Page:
BWW Reviews: Not Your Usual Mama: GYPSY Ignites

BWW Reviews: Not Your Usual Mama: GYPSY Ignites

Chicago Shakespeare Theater Artistic Director Gary Griffin begins his production of the iconic musical "Gypsy" (running through March 23) with Mama Rose as a child. The young Rose approaches an unlit ghost light (the lone light left on a stage after a performance) and, through sheer will power, determination and a bit of foot-stomping, manages to electrify the bulb.

The visual image is an appropriate metaphor for the performance by the musical's grown Mama Rose, Tony award nominee Louise Pitre.

The role of the ultimate stage mother bound and detmined to make stars out of her two daughters no matter what, Mama Rose (aka Rose Thompson Hovic) is iconic in and of itself. Many Broadway belters have played the character since the debut of the1959 musical with a book by Arthur Laurents, music by Jule Styne and lyrics by Stephen Sondheim. Past Roses include Ethel Merman, Patti LuPone, Bette Midler and Bernadette Peters (just to name a few). Barbra Steisand is also rumored to be interested in starring in another film adaptation of the show.

What does this all have to do with Pitre and this production? Pitre, while musically adept, is not a Broadway belter. Her vocal style is closer to a jazz vocalist than a Broadway diva. Hers is a Mama Rose no less determined than we have seen before, but with a bit of a rougher, desperate edge. There's some wear on the tires, so to speak. She has scrimped and saved, suffered setback and weathered many a storm. What Pitre lacks in boffo Broadway vocals, she makes up with in acting. Much like the Young Rose in the first image, Pitre's Mama is not only bound and determined, but also succeeds in igniting the stage. The results are no less illuminating.

Much like the character itself, performances of Mama Rose can tend to be over-bearing. While Pitre is front and center and very much engaged in every scene, the musical manages to feel more like an ensemble show than a star vehicle for Broadway actresses of a certain age.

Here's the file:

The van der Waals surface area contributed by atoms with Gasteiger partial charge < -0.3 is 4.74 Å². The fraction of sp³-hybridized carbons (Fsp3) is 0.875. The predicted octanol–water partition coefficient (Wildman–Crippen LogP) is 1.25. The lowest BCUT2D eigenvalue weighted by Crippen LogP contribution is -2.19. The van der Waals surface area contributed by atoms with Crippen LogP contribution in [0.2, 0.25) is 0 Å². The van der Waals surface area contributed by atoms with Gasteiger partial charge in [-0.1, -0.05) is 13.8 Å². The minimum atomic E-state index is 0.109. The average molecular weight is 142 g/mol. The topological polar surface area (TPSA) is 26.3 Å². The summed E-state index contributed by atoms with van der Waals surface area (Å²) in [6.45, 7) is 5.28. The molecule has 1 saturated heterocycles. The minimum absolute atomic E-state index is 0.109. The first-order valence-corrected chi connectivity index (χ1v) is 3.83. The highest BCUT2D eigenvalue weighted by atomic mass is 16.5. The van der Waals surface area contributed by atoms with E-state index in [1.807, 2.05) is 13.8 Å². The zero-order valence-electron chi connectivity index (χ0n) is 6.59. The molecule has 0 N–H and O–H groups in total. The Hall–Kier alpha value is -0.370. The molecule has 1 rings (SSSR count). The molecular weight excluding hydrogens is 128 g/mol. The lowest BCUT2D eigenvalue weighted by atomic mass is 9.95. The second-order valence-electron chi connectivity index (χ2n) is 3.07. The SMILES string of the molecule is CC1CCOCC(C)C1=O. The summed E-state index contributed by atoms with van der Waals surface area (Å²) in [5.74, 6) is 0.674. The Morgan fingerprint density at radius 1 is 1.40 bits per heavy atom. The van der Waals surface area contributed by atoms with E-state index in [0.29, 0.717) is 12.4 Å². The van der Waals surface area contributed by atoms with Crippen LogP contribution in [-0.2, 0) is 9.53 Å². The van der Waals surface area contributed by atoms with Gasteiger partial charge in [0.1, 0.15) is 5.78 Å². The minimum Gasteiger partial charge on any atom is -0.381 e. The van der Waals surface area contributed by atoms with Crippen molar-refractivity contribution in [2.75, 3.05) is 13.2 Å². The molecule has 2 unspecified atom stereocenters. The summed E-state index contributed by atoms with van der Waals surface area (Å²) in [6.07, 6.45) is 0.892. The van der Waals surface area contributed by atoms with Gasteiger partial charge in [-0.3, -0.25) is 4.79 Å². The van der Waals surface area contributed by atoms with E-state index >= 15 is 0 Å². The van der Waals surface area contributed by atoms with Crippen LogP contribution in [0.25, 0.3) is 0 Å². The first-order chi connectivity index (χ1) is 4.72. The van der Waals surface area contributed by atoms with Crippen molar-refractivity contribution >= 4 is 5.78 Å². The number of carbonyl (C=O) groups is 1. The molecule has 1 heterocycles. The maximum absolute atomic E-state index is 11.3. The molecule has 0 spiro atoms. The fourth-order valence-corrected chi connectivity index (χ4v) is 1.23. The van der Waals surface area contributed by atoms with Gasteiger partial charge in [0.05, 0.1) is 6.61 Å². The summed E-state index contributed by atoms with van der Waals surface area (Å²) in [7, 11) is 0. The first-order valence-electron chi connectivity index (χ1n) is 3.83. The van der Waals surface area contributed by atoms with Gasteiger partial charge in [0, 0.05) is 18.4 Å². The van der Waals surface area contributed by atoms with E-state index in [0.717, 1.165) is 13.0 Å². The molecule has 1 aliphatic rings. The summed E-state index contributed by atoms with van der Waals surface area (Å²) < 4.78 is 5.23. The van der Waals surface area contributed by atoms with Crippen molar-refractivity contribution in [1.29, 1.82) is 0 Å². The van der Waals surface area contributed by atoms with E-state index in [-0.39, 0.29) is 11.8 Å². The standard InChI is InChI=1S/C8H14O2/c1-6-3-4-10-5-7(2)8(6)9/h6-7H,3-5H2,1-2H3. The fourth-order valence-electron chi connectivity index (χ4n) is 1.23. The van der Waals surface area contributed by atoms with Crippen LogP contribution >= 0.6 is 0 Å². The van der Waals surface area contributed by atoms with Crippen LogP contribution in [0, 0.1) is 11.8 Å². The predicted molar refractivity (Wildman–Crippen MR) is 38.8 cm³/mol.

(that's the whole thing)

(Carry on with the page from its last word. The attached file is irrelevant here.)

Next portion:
Of course, it helps that the show's Louise (aka Gypsy Rose Lee, played her by Jessica Rush) bears a striking resemblance to the real Gypsy Rose (take a gander at a few film stills from "Stage Door Canteen" if you don't believe me). Rush's scenes with Erin Burniston (as Baby June, Louise's more talented baby younger sister) are particularly touching. Their duet "If Momma Was Married" has always been a highlight for me in a score filled to the brim with showstoppers. The harmonies between Burniston and Rush could not have sounded better.

The show also features some fine footwork from Rhett Guter (Tulsa). Sure, the orchestration in "All I Need is the Girl" (Tulsa's big number) might be missing a few strings, but Guter manages to imbibe his dancing with such joy, it's hard not to feel uplifted.

Also worth mentioning is the famed "You Gotta Get a Gimmick" which features a trio of strippers offering some sage advice to Louise. Barbara E. Robertson is terrific and, perhaps strangely, a bit motherly, as Tessie Tura. As Electra, Rengin Altay finds some comedic moments working with an extension cord. It's the show's Mazeppa (Molly Callinan) who will likely have you howling with laughter, though. The girl can "bump it with a trumpet" like nobody can.

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Misha Davenport Misha Davenport is a Chicago-based freelance writer, blogger, critic and singer. He studied playwriting at Michigan State University under the late Arthur Athanason. He has been covering theater in the Windy City for more than a decade at the Chicago Sun-Times and currently as a contributor to BroadwayWorld.com. He sits on the board of the not-for-profit arts group Chicago Gay Men's Chorus and resides in Rogers Park, just steps away from the emerging theater district located there. He is a fierce advocate and lover of live theater from shows in 50-seat storefronts to big Broadway blockbusters.


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